This weeks Herald article is on Foraging Food in the Sid Valley and it’s written by By Dr Emma Pilgrim

I find it magical to walk in a sunlit dappled wood, carpeted with flowers. These are a symbol of nature’s resilience and, for me, hope and adventure as another season begins. My planfor the year includes foraging. I have dabbled with this pursuit over the years: beginning with roasting sweet chestnuts collected from the Byes after the first autumnal frosts; braving bramble thorns in my back garden to gather blackberries for acrumble sensation; harvesting sloes from the coast path in October for a winter warming sloe gin and picking elderflower blossoms from the Knapp, in spring forelderflower cordial.


My foraging journey was rekindled when I began researching forest gardens. Robert Hart who founded these food systemsin the 1980’s, based his method on tropical multi-layered tree systems dating back over 12,000 years. Forest gardens aresmall, less than an acre in size, and designed to mimic a young woodland whilst providing food for both us andwildlife. On average they contain 64 plant species that have either edible, medicinal or practical uses or any combination of the three. The plants are predominantly perennial species, grown in layers to squeeze a wider variety of crops into a small space.  Forest gardeners are more experimental than most with what they eat, supplementing their diet with foraging for ‘wild plants’ within their garden. This includes eating what most of us consider weeds, providing an edible alternative to ‘weed control’ particularly of vigorously growing species such as three-cornered leeks, Allium triquetrum (a member of the onion family and a useful garlic substitute) and ground-elder, Aegopodium podagraria ascourge of gardeners, which ironically was introduced by the Romans as a delicacy.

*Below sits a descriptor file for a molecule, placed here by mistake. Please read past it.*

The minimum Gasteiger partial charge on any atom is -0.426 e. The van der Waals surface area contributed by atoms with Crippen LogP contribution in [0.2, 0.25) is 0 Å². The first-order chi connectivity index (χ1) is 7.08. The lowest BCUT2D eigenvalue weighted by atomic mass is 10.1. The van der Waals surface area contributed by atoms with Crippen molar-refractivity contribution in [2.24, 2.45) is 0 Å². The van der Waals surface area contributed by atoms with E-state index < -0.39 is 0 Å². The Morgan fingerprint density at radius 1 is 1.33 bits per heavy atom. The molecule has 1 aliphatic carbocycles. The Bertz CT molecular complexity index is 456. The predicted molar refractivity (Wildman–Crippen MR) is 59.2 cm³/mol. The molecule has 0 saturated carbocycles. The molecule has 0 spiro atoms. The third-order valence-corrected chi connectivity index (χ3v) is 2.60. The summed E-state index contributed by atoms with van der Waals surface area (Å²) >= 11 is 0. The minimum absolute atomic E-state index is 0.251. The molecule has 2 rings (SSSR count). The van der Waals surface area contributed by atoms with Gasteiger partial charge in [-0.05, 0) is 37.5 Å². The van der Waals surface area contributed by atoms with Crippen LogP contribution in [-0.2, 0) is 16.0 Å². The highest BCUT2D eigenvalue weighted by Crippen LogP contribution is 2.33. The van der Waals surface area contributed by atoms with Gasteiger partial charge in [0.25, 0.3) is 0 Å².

Foraging is a fun way to learn more about your patch, whether that be your garden, local wood or common. Seeking out plants, has also taught me to become more aware of what isaround me; whilst both broadening and challenging my views on food and wildlife. The most interesting part though has been learning about our historical relationship with nature.


The stinging nettle, Urtica dioica, is a common edible plant to hunt in February. Though it has many uses: medicinal, practical and edible; it is a much maligned species, due to the pain it inflicts when we accidentally brush against it.Interestingly the Romans introduced it to Britain for precisely this property. They used it as a rheumatic remedy, rubbing its bruised leaves onto the skin to increase blood flow.


Cloth can be made using the coarse fibres in the nettle’s stalks; indeed it made the uniforms of World War One German soldiers. In World War Two, the British used it to dye camouflage nets green.


As an edible plant the stinging nettle is high in iron, protein and vitamins A and C. Its young leaves can be used to make soups and a vibrant red nettle cordial. Only pick leaves until June though, before they become both bitter and a laxative.


So go forth and gather, but remember these basic rules to ensure your safety when using wild plants:

1. Make sure you correctly identify the plant. As a plant ecologist I feel confident in doing this, armed with good field guides such as Richard Mabey’s Food for FreeRoger Phillips Wild Foods and The Wild Flower Key (Revised edition) by Clare O’Reilly and Francis Rose. Better still treat yourself to a foraging course with local experts such as Robin Harford( or Chris Holland ( .
2. Avoid gathering food from roads sides or anywhere else that could be contaminated by car exhausts, insecticide or weedkiller.
3. Make sure you are gathering food from a healthy plant and that you only take small amounts from it.
4. Wash your crop well before eating. Try small amounts of new foods to ensure you aren’t sensitive to them.

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